WASHINGTON, February 5, 2009 (AFP) – Black wolves, found nearly exclusively in North America, likely inherited their coats from breeding with domestic dogs, according to a study published Thursday. The dogs of the earliest Native Americans or of European immigrants probably contributed to the genetic variability of their wild counterparts, researchers from Stanford University and the University of Calgary found in a study published in the journal Science.
Most canine geneticists believe that North American dogs today are all descended from European dogs, the study said.
“Although it happened by accident, black wolves are the first example of wolves being genetically-engineered by people,” said study co-author Marco Musiani, a University of Calgary professor and wolf expert.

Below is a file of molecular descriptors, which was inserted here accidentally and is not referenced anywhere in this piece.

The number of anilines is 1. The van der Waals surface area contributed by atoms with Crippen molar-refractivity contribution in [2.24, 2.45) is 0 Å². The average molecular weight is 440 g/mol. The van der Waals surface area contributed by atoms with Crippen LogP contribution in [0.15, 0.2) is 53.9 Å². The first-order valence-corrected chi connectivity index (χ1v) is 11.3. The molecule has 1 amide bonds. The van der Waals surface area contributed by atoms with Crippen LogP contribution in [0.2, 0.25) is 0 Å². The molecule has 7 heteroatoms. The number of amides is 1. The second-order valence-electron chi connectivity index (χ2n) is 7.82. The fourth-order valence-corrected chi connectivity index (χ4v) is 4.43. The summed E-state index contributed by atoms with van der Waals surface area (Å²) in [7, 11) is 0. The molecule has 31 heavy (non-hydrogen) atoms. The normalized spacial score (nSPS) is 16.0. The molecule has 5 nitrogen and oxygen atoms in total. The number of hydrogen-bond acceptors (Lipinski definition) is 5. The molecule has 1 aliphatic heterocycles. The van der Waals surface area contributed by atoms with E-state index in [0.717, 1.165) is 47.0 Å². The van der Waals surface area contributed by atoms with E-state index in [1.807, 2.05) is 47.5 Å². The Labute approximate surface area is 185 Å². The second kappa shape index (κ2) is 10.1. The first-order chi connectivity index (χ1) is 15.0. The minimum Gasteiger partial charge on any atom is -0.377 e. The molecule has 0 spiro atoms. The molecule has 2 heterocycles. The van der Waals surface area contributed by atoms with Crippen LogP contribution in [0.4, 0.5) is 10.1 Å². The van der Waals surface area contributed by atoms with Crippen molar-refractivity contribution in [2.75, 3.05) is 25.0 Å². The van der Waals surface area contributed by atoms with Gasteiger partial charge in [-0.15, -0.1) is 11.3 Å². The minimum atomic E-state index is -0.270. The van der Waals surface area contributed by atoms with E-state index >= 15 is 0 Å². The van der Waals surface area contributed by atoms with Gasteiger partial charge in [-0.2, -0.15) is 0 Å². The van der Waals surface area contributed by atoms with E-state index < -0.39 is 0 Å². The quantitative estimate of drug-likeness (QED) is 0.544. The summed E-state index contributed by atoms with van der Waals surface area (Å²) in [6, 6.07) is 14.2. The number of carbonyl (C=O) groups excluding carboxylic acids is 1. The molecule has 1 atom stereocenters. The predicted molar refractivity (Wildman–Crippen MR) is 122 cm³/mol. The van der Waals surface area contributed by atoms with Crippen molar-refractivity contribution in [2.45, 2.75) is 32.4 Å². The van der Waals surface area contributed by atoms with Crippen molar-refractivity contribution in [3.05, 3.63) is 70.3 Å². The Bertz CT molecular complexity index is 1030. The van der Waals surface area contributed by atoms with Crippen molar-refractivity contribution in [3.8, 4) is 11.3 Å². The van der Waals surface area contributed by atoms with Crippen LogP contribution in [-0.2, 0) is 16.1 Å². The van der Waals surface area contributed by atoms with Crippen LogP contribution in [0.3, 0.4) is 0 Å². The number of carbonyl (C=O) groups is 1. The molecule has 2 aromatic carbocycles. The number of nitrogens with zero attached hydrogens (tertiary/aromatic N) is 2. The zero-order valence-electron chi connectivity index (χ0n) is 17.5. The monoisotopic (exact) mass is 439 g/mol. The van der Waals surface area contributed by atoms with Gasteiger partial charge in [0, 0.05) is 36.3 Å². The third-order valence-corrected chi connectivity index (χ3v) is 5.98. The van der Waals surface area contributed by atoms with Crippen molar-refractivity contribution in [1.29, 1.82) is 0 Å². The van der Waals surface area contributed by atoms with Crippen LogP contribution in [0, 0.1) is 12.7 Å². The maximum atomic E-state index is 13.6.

“Domestication of dogs has led to dark-colored coats in wolves, which has proven to be a valuable trait for wolf populations as their arctic habitat shrinks,” Musiani said.
A darker coat helps wolves hide when chasing their prey in forested areas, where the black wolves make up about 62 percent of the wolf population. Wolves gray with age, and coats vary from white to gray to black.